NCBA CLUSA is pleased to announce that the U.S. House of Representatives Committee on House Administration late last month accepted the registration of the long-awaited bipartisan Congressional Cooperative Business Caucus for the 114th Congress.

Co-chaired by Rep. Ed Royce (R-CA) and Rep. Mark Pocan (D-WI), the caucus is tasked to promote the cooperative business model as a viable market solution and policy option to help solve today’s public policy challenges. The caucus will also serve to educate and inform policymakers on those issues before Congress, the Administration and the broader public.

“We are thrilled by the formation of this historic caucus dedicated to advancing the role of cooperatives in the nation’s economy at the federal level,” said Judy Ziewacz, interim CEO and president of NCBA CLUSA. “We worked hard on behalf of our members and co-ops across the country to secure this caucus as an outlet for raising awareness of and advancing the cooperative business model.”

NCBA CLUSA will formally launch the Congressional Cooperative Business Conference at the kickoff event for its 100th anniversary. The January 13 event is expected to draw top co-op executives and lawmakers—including the caucus co-chairs—to the National Press Club in Washington, D.C.

The caucus is a tangible result of last year’s Hike the Hill effort during NCBA CLUSA’s first advocacy-themed Annual Cooperatives Conference. During meetings with more than one-third of the Senate, NCBA CLUSA members and supporters asked lawmakers to support a cross-sector Congressional platform that would unite co-ops around their shared values and objectives.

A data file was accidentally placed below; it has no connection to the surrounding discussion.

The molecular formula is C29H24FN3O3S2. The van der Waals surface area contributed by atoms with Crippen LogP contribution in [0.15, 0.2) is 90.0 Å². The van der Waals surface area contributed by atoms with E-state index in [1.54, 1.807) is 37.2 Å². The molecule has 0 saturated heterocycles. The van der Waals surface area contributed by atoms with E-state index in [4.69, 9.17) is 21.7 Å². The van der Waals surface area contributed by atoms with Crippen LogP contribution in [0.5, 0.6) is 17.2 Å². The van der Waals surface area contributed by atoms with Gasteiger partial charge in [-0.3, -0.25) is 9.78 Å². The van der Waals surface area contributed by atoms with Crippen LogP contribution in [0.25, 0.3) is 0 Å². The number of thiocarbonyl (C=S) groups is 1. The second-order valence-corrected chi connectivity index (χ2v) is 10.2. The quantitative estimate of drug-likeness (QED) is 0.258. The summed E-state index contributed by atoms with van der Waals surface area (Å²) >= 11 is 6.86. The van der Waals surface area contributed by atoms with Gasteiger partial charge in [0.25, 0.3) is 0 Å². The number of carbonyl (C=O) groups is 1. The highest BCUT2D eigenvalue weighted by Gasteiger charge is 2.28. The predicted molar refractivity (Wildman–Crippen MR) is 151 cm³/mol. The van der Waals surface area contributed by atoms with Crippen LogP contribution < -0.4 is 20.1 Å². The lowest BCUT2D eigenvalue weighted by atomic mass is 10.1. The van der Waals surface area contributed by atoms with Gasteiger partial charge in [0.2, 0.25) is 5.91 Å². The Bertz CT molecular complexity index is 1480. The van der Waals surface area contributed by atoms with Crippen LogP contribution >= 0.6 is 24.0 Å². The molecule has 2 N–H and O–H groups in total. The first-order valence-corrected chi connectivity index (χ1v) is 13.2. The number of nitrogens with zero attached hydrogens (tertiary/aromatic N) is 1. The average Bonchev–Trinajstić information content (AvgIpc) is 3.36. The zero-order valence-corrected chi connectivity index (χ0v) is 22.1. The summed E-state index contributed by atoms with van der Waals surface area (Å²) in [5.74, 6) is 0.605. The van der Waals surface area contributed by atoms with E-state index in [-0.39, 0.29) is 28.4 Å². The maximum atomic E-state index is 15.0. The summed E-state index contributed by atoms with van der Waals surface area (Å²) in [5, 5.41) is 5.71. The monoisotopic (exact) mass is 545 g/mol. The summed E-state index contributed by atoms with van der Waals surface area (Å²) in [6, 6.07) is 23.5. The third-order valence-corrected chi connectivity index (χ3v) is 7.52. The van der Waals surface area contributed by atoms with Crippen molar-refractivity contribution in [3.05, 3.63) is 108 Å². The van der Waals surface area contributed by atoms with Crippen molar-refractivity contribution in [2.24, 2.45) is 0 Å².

Since then, NCBA CLUSA has worked with lawmakers to identify the scope and purpose of the Congressional Cooperative Business Caucus. Its key responsibilities are as follows:

- Provide opportunities and platforms to host leading cooperative experts and model practitioners to speak and demonstrate how their work advances the mission and goals of the caucus.

- Provide opportunities to connect likeminded and influential policymakers to leading cooperative experts and model practitioners.

- Organize occasional media announcements and events during pivotal times in the policy process to ensure that the caucus’ voice is heard and reflected in those discussions.

- Work to establish periods of recognition and/or awards that recognize the importance and leadership in the advancement of cooperative business.

The caucus comes during a time when NCBA CLUSA is making strides to advance the cooperative agenda at the federal level. In October 2015, the U.S. Department of Agriculture held the first meeting of the Interagency Working Group on Cooperative Development—a provision NCBA CLUSA worked hard to ensure the inclusion of in the Farm Bill. In May 2016, NCBA CLUSA will host its second annual advocacy-themed Annual Cooperatives Conference.

“Going forward, this caucus will drive a significant portion of our advocacy work at NCBA CLUSA,” NCBA CLUSA’s Vice President for Advocacy, Alan Knapp, said. “The caucus will provide greater visibility, education and awareness of cooperative businesses among our federal policymakers and will work to demonstrate the impact those businesses have on our nation’s economy,” he said.

The caucus’ role dovetails with NCBA CLUSA’s wider objective, which is to convene and unify the cooperative sectors together around the common purpose of promoting the central goals, values and ideals of the cooperative business model, Knapp added.


Second USDA Interagency Working Group on Cooperative Development to address co-op access to capital